Distribution of EGFR amplification, combined chromosome 7 gain and chromosome 10 loss, and TERT promoter mutation in brain tumors and their potential for the reclassification of IDHwt astrocytoma to glioblastoma
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EGFR amplification (EGFRamp), the combination of gain of chromosome 7 and loss of chromosome 10 (7+/10−), and TERT promoter mutation (pTERTmut) are alterations frequently observed in adult IDH-wild-type (IDHwt) glioblastoma (GBM). In the absence of endothelial proliferation and/or necrosis, these alterations currently are considered to serve as a surrogate for upgrading IDHwt diffuse or anaplastic astrocytoma to GBM. Here, we set out to determine the distribution of EGFRamp, 7+/10−, and pTERTmut by analyzing high-resolution copy-number profiles and next-generation sequencing data of primary brain tumors. In addition, we addressed the question whether combinations of partial gains on chromosome 7 and partial losses on chromosome 10 exhibited a diagnostic and prognostic value similar to that of complete 7+/10−. Several such combinations proved relevant and were combined as the 7/10 signature. Our results demonstrate that EGFRamp and the 7/10 signature are closely associated with IDHwt GBM. In contrast, pTERTmut is less specific for IDHwt GBM. We conclude that, in the absence of endothelial proliferation and/or necrosis, the detection of EGFRamp is a very strong surrogate marker for the diagnosis of GBM in IDHwt diffuse astrocytic tumors. The 7/10 signature is also a strong surrogate marker. However, care should be taken to exclude pleomorphic xanthoastrocytoma. pTERTmut is less restricted to this entity and needs companion analysis by other molecular markers to serve as a surrogate for diagnosing IDHwt GBM. A combination of any two of EGFRamp, the 7/10 signature and pTERTmut, is highly specific for IDHwt GBM and the combination of all three alterations is frequent and exclusively seen in IDHwt GBM.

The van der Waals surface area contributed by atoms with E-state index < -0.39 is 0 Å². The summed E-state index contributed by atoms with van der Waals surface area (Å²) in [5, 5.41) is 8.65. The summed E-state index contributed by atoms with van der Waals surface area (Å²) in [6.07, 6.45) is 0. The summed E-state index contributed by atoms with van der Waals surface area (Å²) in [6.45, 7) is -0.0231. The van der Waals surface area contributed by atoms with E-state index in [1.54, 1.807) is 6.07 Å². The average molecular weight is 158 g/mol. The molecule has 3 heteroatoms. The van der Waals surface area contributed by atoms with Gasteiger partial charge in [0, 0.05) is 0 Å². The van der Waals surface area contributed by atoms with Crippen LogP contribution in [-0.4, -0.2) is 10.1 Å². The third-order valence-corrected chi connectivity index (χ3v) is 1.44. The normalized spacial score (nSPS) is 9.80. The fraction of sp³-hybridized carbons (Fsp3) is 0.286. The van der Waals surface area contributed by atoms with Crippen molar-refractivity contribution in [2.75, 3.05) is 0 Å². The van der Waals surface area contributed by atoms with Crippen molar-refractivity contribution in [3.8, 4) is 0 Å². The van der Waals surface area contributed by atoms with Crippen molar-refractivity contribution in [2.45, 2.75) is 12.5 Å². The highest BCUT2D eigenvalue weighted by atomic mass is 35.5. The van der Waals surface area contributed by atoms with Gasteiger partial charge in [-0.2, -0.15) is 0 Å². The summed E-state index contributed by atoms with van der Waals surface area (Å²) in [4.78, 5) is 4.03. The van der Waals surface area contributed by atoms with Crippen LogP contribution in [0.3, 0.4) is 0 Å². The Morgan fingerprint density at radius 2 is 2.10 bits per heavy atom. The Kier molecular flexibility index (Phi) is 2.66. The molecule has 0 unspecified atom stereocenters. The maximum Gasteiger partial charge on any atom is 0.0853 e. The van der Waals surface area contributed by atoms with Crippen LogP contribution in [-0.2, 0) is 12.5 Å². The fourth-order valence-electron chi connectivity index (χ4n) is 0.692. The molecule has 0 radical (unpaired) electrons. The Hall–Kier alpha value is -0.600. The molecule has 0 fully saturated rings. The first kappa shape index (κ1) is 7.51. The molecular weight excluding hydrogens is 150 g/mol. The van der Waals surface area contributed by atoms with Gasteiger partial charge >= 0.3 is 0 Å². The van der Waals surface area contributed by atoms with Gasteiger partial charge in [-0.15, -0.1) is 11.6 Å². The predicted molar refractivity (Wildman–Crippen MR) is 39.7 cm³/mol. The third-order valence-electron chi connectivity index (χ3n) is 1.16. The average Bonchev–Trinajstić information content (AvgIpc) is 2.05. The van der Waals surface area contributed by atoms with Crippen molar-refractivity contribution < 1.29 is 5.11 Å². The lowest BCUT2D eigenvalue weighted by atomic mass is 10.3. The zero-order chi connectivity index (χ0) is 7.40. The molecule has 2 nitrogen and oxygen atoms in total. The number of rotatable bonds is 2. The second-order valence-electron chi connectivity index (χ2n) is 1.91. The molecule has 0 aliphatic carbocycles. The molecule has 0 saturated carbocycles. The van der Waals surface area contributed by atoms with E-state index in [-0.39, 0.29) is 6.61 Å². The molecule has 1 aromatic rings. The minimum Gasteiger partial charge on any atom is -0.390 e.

KeywordsEGFR amplification Chromosome 7 gain Chromosome 10 loss 7+/10− 7+/10q− TERT promoter mutation Glioblastoma Astrocytoma Pleomorphic xanthoastrocytoma
This work was supported by German Cancer Aid (70112371) to AvD. We thank Viktoria Zeller, Ulrike Lass, Antje Habel, Ulrike Vogel, Katja Brast, Kerstin Lindenberg, and Jochen Meyer for excellent technical assistance. We also thank the Microarray Unit of the Genomics and Proteomics Core Facility, German Cancer Research Center (DKFZ), for providing DNA methylation services.
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